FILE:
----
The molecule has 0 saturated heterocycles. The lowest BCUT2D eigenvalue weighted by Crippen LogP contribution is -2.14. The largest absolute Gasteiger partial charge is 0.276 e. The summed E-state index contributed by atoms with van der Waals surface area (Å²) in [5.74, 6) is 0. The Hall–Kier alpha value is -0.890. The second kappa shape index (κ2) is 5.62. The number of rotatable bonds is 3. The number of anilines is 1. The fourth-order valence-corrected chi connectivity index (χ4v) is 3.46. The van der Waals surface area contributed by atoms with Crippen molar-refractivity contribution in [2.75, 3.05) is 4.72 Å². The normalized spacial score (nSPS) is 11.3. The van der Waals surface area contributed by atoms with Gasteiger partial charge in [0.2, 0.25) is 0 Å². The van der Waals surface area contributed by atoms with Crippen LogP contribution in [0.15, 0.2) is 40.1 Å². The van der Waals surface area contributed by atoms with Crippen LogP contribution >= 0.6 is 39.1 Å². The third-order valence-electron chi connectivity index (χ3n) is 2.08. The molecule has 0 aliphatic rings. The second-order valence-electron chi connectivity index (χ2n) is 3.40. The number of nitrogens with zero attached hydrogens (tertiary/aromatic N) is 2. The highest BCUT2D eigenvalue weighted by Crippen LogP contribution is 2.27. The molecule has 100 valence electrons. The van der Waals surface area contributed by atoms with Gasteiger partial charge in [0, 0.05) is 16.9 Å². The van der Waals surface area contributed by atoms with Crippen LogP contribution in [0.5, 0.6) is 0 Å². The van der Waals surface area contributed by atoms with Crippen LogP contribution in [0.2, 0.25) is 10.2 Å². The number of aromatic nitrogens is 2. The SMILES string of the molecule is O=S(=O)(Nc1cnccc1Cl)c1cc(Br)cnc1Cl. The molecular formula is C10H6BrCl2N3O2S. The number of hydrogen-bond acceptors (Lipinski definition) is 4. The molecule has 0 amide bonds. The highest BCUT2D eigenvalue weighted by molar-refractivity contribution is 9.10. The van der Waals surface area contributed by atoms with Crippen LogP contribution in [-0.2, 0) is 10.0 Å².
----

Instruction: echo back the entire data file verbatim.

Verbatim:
The molecule has 0 saturated heterocycles. The lowest BCUT2D eigenvalue weighted by Crippen LogP contribution is -2.14. The largest absolute Gasteiger partial charge is 0.276 e. The summed E-state index contributed by atoms with van der Waals surface area (Å²) in [5.74, 6) is 0. The Hall–Kier alpha value is -0.890. The second kappa shape index (κ2) is 5.62. The number of rotatable bonds is 3. The number of anilines is 1. The fourth-order valence-corrected chi connectivity index (χ4v) is 3.46. The van der Waals surface area contributed by atoms with Crippen molar-refractivity contribution in [2.75, 3.05) is 4.72 Å². The normalized spacial score (nSPS) is 11.3. The van der Waals surface area contributed by atoms with Gasteiger partial charge in [0.2, 0.25) is 0 Å². The van der Waals surface area contributed by atoms with Crippen LogP contribution in [0.15, 0.2) is 40.1 Å². The van der Waals surface area contributed by atoms with Crippen LogP contribution >= 0.6 is 39.1 Å². The third-order valence-electron chi connectivity index (χ3n) is 2.08. The molecule has 0 aliphatic rings. The second-order valence-electron chi connectivity index (χ2n) is 3.40. The number of nitrogens with zero attached hydrogens (tertiary/aromatic N) is 2. The highest BCUT2D eigenvalue weighted by Crippen LogP contribution is 2.27. The molecule has 100 valence electrons. The van der Waals surface area contributed by atoms with Gasteiger partial charge in [0, 0.05) is 16.9 Å². The van der Waals surface area contributed by atoms with Crippen LogP contribution in [0.5, 0.6) is 0 Å². The van der Waals surface area contributed by atoms with Crippen LogP contribution in [0.2, 0.25) is 10.2 Å². The number of aromatic nitrogens is 2. The SMILES string of the molecule is O=S(=O)(Nc1cnccc1Cl)c1cc(Br)cnc1Cl. The molecular formula is C10H6BrCl2N3O2S. The number of hydrogen-bond acceptors (Lipinski definition) is 4. The molecule has 0 amide bonds. The highest BCUT2D eigenvalue weighted by molar-refractivity contribution is 9.10. The van der Waals surface area contributed by atoms with Crippen LogP contribution in [-0.2, 0) is 10.0 Å².